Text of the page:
Former vice-minister of trade, industry and energy, Cheong Seung-il, has been appointed as the 21st President and CEO of state-run utility Korea Electric Power Corp. (KEPCO).
The appointment was approved at a temporary shareholders’ meeting held late last week at KEPCO headquarters located in Naju, South Jeolla Province.
Cheong has served in various key public official posts, including president and CEO at Korea Gas Corporation in 2018, and deputy minister for energy and resources and deputy minister for trade and investment in 2016. He also served as director general for Free Trade Agreement (FTA) policy in 2015, and director general at the Korea Trade and Investment Promotion Agency (KOTRA) in the early 2010s.
According to news sources present at an inaugural ceremony, Cheong urged staff and executives to “lead the changing paradigm of zero carbon” and “seriously consider an aggressive transition of the energy system.” He emphasised the key goals of decentralisation, decarbonisation and smarter services.
Cheong plans to establish a grid system optimized for renewable energy, as well use digital tools such as artificial intelligence to advance the nation’s green development.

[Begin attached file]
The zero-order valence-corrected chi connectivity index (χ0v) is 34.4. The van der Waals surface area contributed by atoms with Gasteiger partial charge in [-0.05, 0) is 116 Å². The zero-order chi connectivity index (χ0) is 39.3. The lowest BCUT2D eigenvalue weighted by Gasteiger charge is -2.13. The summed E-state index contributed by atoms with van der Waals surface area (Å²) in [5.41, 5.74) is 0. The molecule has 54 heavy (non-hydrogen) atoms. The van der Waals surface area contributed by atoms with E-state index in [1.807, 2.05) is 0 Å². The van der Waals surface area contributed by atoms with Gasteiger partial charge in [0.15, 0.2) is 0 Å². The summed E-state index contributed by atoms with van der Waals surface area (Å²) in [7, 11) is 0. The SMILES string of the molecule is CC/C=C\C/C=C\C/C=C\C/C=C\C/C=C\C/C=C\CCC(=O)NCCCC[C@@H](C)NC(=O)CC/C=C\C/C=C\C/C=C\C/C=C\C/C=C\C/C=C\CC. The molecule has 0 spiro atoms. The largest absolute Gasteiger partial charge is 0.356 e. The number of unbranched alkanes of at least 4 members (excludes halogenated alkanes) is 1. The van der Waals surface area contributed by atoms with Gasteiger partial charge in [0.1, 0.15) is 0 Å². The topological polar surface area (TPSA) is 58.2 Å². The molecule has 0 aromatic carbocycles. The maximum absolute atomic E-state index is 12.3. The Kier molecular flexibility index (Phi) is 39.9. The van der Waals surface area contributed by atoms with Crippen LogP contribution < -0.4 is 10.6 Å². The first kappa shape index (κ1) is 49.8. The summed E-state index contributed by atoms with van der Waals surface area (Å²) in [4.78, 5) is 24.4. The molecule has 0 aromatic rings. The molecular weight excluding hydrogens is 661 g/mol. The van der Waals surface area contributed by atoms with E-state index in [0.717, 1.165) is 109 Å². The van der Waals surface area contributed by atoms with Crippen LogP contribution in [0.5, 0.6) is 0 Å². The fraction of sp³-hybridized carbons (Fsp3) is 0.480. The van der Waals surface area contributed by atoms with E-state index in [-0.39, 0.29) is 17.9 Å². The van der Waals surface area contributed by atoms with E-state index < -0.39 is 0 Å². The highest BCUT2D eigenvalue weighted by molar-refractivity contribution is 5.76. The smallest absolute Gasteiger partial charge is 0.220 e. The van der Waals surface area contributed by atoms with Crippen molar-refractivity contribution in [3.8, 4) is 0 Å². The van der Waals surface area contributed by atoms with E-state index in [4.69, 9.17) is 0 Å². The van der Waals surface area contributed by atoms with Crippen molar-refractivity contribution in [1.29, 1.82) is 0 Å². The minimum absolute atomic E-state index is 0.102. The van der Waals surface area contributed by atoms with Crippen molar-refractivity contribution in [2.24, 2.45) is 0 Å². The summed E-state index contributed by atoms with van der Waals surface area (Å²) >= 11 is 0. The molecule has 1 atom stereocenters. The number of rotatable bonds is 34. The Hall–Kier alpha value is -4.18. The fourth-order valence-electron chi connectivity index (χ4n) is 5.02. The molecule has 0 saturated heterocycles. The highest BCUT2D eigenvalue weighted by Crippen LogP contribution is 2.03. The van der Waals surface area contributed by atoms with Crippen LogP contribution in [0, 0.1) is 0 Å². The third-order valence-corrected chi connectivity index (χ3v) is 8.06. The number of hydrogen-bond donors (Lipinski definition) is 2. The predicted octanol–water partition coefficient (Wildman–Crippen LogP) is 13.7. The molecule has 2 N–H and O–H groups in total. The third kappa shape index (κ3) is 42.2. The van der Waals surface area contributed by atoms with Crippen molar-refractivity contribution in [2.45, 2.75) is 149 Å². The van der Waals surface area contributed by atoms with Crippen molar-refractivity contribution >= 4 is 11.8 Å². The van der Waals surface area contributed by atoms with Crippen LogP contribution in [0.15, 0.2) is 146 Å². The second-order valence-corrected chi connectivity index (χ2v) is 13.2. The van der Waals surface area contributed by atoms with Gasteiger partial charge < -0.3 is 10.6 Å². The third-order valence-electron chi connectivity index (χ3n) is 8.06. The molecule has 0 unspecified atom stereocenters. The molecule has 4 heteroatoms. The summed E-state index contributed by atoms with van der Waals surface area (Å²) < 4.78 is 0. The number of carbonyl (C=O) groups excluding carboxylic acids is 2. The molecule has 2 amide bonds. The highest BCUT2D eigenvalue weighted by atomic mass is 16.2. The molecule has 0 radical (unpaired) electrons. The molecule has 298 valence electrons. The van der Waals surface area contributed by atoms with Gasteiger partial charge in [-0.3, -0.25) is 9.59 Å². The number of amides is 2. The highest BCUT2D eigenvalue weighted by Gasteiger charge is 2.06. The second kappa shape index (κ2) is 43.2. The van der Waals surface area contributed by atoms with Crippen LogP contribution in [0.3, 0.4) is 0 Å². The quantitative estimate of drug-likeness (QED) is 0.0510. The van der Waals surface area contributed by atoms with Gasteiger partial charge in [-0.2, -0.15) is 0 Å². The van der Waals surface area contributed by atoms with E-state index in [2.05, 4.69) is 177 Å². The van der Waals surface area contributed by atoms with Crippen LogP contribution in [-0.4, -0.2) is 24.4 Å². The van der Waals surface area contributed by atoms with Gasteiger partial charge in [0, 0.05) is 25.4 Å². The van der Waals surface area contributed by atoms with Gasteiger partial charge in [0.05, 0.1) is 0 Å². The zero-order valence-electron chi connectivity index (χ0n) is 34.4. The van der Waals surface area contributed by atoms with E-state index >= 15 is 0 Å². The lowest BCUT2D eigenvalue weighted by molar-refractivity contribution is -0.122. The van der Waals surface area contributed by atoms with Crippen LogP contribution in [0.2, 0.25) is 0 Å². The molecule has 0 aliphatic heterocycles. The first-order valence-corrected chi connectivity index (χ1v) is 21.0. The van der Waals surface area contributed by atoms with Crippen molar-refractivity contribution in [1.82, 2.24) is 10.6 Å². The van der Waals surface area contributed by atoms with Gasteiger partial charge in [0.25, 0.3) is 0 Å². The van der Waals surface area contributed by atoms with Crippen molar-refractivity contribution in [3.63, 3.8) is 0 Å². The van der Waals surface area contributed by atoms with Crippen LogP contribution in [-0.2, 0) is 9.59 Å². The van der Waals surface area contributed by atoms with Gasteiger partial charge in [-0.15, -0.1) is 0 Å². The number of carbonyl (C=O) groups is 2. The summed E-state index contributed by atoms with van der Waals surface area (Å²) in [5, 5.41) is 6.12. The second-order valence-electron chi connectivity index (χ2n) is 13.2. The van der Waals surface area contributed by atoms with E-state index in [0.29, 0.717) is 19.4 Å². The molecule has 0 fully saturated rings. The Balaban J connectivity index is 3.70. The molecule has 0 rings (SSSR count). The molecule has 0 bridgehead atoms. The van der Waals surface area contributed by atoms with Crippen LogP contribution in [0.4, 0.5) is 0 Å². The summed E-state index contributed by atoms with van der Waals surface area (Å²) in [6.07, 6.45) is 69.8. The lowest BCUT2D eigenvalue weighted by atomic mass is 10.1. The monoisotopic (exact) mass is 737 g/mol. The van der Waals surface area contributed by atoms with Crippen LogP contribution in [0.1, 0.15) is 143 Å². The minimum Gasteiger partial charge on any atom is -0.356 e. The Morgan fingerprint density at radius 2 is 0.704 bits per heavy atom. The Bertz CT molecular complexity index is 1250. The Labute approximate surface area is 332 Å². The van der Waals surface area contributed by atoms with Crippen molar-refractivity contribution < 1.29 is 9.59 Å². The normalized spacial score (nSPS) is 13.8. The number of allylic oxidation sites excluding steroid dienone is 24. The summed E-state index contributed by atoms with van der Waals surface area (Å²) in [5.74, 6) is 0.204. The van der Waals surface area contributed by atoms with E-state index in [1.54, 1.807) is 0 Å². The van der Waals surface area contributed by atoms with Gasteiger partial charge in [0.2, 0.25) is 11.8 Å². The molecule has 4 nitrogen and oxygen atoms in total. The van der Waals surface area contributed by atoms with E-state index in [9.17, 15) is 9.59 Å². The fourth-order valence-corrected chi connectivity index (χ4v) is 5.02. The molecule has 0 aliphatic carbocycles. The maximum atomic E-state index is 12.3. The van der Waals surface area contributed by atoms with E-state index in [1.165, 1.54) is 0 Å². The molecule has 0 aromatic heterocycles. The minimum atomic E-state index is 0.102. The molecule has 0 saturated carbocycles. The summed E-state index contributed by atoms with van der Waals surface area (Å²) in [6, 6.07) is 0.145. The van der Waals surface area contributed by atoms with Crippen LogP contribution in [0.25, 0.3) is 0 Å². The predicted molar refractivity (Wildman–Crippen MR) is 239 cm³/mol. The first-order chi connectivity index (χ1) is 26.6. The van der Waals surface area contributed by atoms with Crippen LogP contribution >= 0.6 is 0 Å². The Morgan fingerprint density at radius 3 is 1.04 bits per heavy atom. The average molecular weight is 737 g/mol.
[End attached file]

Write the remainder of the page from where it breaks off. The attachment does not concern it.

Cheong graduated from Seoul National University with both a bachelor’s and master’s degree in business administration.
Said Cheong, “I extend my sincerest appreciation to electricity customers, domestic and international shareholders and business partners…KEPCO will stay at the forefront in building a new growth engine by achieving “digital transformation” of energy, which is expected to serve as a new pillar of the fourth industrial revolution. KEPCO’s efforts will also extend to creating high quality jobs by increasing the export of our nuclear power and energy businesses”.
Cheong Seung-il succeeds former KEPCO CEO Kim Jong-kap.
Korea is traditionally reliant on fossil fuels however, according to the International Energy Agency’s latest country report, the government is committed to decarbonising by 2050, increasing renewables while phasing out coal in the energy mix, improving energy efficiency, as well as fostering the country’s nascent hydrogen industry.